Now, in all of the quotes today we’re going to be listening to native English speakers who, however, speak a different variety of English, something that is influenced by the native Hawaiian language. It is a little harder to understand, but we’ll listen and then we’ll go back and explain. Let’s listen first:

[recording]

He is like a beacon. He came here in the worst years, and have lifted up our hearts. Do not despair and have faith in God. He gave us faith and hope when other people had, you know, exiled us and shunned us. But he gave us hope to live on and do not have this, um, hate. Just be glad that you were – you were born in that era, in his time.

[end of recording]

Difficult to understand, I know, but let’s talk about he said. He begins by saying, “He’s a beacon” (beacon). A “beacon” is normally a bright light that warns people about something dangerous. For example, if you are on a big lake or on the ocean, on the shore where the land is – where the land meets the ocean, there is often a lighthouse. This is a large building that has a light on it to let ships know, in the dark, that they should not get too close. A beacon can also be something that guides people, sending important signals. Father Damien was a beacon to the people of Kalaupapa; he guided them by his actions.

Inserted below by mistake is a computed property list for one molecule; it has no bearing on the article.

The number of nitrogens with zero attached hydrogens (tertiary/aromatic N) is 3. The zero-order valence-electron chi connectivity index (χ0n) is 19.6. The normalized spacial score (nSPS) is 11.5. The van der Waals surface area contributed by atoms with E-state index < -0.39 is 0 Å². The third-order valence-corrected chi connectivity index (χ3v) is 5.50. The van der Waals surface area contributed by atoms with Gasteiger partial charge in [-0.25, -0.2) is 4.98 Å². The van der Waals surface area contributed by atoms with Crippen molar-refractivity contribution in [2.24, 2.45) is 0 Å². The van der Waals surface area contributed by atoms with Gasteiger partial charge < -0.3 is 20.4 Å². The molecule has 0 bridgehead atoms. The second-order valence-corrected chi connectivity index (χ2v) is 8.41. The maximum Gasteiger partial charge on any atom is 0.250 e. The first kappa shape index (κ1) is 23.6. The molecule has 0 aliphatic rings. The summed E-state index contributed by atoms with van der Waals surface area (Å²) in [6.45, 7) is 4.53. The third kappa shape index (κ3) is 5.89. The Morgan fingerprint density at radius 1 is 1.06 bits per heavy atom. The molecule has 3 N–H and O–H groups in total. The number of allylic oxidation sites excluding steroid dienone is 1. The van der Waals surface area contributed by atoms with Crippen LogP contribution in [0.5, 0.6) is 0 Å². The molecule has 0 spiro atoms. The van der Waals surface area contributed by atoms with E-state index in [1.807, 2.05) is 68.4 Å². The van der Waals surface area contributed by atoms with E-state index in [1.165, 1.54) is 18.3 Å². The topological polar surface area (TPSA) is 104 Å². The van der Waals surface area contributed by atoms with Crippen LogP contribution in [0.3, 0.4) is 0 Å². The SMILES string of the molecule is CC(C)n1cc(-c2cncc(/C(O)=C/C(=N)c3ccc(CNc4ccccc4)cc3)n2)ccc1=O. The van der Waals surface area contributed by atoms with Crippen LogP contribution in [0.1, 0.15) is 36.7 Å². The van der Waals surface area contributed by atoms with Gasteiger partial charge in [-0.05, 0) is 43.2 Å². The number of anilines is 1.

Norton says that Father Damien came to Kalaupapa in the worst years; he says, “He came here in the worst years, and have lifted up our hearts.” Notice that the grammar here is a little different in this particular variety of English – this dialect. He says that he came here and “have lifted up,” instead of “has lifted up,” as we would say in Standard English. “He lifted up our hearts,” that is, he made us happy. “To lift up (someone’s) heart” is to make them happy, to make them joyful.

He says that what Father Damien gave the people – the message he gave the people was “Do not despair.” “To despair” (despair) means to lose hope. It’s the opposite of lifting up your heart; you feel sad, you feel that there are no solutions for your problems. Instead, Father Damien said, “Have faith in God.” “Faith” here is another word for belief; we use it very often when talking about religion. Father Damien taught people to have faith – to believe in God even though they could not see Him or touch Him.